Wolverine Glass Co. v. Miller

Decision Date07 January 1924
Docket Number139
Citation279 Pa. 138,123 A. 672
PartiesWolverine Glass Co. v. Miller, Appellant
CourtPennsylvania Supreme Court

Argued October 17, 1923

Appeal, No. 139, Oct. T., 1923, by defendant, from judgment of C.P. Allegheny Co., Oct. T., 1921, No. 1250, on verdict for plaintiff, in case of Wolverine Glass Co. v. William J Miller. Affirmed.

Assumpsit for breach of contract. Before SHAFER, P.J.

The opinion of the Supreme Court states the facts.

Verdict and judgment for plaintiff for $35,000. Defendant appealed.

Errors assigned were, inter alia, various rulings and instructions quoting record.

The assignments of error are all overruled and the judgment is affirmed.

Ernest C. Irwin, with him George D. Wick, Reed, Smith, Shaw & McClay and Watson & Freeman, for appellant. -- The burden is on plaintiff. He must locate the fault as that of defendant. The damage must have come from defendant's act, and plaintiff must so prove: Ott v. Boggs, 219 Pa. 614; Sandt v. Foundry Co., 214 Pa. 215; Ahern v. Melvin, 21 Pa.Super. 462; Bannon v. R.R., 29 Pa.Super. 231; Boehm v. Boro., 4 Pa. Superior Ct. 385; Shaeffer v. Twp., 150 Pa. 145.

Plaintiff's pleadings are based entirely on the joint action of the "machine" and the "feeder" and there is no averment that the cause of failure lay in the "machine."

Where the trial court, under objection, admits improper evidence, the error is not cured by a mere instruction to the jury to disregard the evidence so admitted: Rosenstiel v. Ry., 230 Pa. 273; Del. Hudson Canal Co. v. Barnes, 31 Pa. 193.

Don Rose, of Rose & Eichenauer, with him R. A. Applegate and Guy D. Henry, for appellee. -- It was not in fact essential to plaintiff's case to prove that the failure to make bottles was due to the machine, rather than the feeder, and, in so holding, the trial court erred against plaintiff.

There was no reversible error in respect to the admission of, or failure to strike out, the testimony tending to prove a parol warranty: Osborne & Co. v. Walley Bros., 8 Pa. Superior Ct. 193; McCormick Harvesting Co. v. Nicholson, 17 Pa.Super. 188; Croyle v. Land Co., 233 Pa. 310.




Defendant appeals from a judgment recovered in an action in which damages were sought for breach of warranty in the sale of a bottle-making machine.

Plaintiff was equipping a plant to manufacture glass milk bottles and defendant sold to it a machine for that purpose under a written contract, in form a proposal, the material parts of which, so far as this controversy is concerned, are: "We propose to furnish you the following equipment: 1 Model PC type Geneva movement machine, . . . This machine is to be suitable for making a general line of wide mouth bottles from 2 to 64 oz. capacity. Accommodates 6 blank and 6 blow moulds mounted on the same table alternately, has a maximum working speed of 20 per minute . . . arranged for operation in conjunction with Miller Glass Engineering Co.'s automatic feeding device."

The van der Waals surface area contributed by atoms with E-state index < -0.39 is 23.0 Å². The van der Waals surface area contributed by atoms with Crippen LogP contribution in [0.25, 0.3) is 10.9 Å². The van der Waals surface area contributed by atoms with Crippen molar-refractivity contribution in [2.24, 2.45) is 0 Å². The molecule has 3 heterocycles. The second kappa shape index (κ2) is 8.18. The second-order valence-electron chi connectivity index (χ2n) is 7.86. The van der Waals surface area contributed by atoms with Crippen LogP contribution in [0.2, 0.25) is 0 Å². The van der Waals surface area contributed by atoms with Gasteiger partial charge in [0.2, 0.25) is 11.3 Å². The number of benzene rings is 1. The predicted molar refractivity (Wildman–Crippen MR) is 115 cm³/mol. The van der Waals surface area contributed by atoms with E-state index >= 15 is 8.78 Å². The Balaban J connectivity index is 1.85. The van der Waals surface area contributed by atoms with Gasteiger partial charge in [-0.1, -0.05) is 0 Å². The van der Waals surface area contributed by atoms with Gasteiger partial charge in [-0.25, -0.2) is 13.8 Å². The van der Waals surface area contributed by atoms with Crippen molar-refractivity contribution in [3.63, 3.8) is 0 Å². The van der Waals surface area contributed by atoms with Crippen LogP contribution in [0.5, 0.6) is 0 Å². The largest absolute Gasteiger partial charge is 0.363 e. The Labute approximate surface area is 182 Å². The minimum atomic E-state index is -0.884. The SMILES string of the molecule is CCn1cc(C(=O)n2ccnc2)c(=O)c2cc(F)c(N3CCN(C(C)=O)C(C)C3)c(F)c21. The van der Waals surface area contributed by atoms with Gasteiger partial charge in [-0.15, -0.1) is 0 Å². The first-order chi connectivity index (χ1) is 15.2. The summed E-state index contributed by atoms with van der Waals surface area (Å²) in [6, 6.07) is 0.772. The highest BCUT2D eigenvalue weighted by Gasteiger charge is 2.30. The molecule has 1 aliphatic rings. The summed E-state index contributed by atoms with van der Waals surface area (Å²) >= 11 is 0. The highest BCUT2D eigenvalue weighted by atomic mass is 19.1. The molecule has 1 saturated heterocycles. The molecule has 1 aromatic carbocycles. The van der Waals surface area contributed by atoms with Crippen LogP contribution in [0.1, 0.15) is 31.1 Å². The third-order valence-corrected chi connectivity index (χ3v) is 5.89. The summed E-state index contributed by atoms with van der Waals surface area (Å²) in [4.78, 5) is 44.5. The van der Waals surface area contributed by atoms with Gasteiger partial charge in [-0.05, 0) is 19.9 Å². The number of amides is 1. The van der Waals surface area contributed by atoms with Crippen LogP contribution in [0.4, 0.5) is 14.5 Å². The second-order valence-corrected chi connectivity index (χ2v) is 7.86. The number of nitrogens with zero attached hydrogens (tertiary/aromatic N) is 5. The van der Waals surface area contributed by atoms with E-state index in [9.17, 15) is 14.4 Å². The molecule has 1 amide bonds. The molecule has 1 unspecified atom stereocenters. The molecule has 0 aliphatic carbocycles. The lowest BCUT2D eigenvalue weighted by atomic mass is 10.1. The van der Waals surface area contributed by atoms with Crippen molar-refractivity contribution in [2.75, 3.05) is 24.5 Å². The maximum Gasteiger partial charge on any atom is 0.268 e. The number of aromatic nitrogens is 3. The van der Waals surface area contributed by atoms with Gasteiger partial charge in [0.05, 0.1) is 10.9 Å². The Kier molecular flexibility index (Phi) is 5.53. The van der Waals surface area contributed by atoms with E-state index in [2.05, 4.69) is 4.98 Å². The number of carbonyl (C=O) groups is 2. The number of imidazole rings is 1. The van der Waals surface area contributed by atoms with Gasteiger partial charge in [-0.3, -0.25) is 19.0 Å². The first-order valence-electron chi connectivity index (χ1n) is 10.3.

At the same time plaintiff purchased this machine, it also bought from the Miller Glass Engineering Company one of its automatic feeding devices mentioned in the contract. In general terms, the function of the feeder was to draw molten glass from a furnace and deposit it in the mould on the machine, which fashioned it into a bottle. The machine was useless without a feeder. The defendant, Miller, was the inventor of this feeding device, and owned 990 out of 1,050 shares of the stock of the Miller Glass Engineering Company which held the patents for the feeder. The engineering company and Miller had their place of business together, and the same plant, agents and employees. The machine and the feeder were installed in plaintiff's plant simultaneously and by the same workmen. When the time came to operate the machine, it would not produce bottles in salable form, and, upon complaint by plaintiff, Miller sent workmen to its plant to endeavor to overcome the difficulties and make the machine fulfill the requirements of the contract. These efforts covered a period of five months following the installation of the machine, during which time plaintiff was required to make expenditures of considerable amount, no bottles being produced. At the end of the period named, endeavors to put the machine in working order ceased and plaintiff then brought this action to recover from defendant for breach of the warranty, damages represented by the amount it had paid on account of the machine and the cost of labor, fuel, materials and expenses up to that time, and recovered a verdict.